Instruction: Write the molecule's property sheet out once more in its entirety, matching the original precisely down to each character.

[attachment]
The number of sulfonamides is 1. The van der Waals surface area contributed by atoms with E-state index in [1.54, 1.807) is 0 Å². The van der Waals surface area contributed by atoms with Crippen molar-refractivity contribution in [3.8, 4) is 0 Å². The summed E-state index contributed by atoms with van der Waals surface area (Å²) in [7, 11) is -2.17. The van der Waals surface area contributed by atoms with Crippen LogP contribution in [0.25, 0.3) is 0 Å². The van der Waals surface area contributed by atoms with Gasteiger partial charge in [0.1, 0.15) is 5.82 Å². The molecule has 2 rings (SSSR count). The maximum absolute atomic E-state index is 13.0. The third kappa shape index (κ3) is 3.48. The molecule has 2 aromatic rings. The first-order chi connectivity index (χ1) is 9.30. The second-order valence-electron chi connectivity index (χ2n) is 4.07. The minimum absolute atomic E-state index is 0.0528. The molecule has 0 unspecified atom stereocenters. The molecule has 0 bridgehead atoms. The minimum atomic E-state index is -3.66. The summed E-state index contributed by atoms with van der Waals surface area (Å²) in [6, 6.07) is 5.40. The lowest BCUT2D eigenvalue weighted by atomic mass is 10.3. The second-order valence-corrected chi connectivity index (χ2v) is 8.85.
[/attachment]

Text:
The number of sulfonamides is 1. The van der Waals surface area contributed by atoms with E-state index in [1.54, 1.807) is 0 Å². The van der Waals surface area contributed by atoms with Crippen molar-refractivity contribution in [3.8, 4) is 0 Å². The summed E-state index contributed by atoms with van der Waals surface area (Å²) in [7, 11) is -2.17. The van der Waals surface area contributed by atoms with Crippen LogP contribution in [0.25, 0.3) is 0 Å². The van der Waals surface area contributed by atoms with Gasteiger partial charge in [0.1, 0.15) is 5.82 Å². The molecule has 2 rings (SSSR count). The maximum absolute atomic E-state index is 13.0. The third kappa shape index (κ3) is 3.48. The molecule has 2 aromatic rings. The first-order chi connectivity index (χ1) is 9.30. The second-order valence-electron chi connectivity index (χ2n) is 4.07. The minimum absolute atomic E-state index is 0.0528. The molecule has 0 unspecified atom stereocenters. The molecule has 0 bridgehead atoms. The minimum atomic E-state index is -3.66. The summed E-state index contributed by atoms with van der Waals surface area (Å²) in [6, 6.07) is 5.40. The lowest BCUT2D eigenvalue weighted by atomic mass is 10.3. The second-order valence-corrected chi connectivity index (χ2v) is 8.85.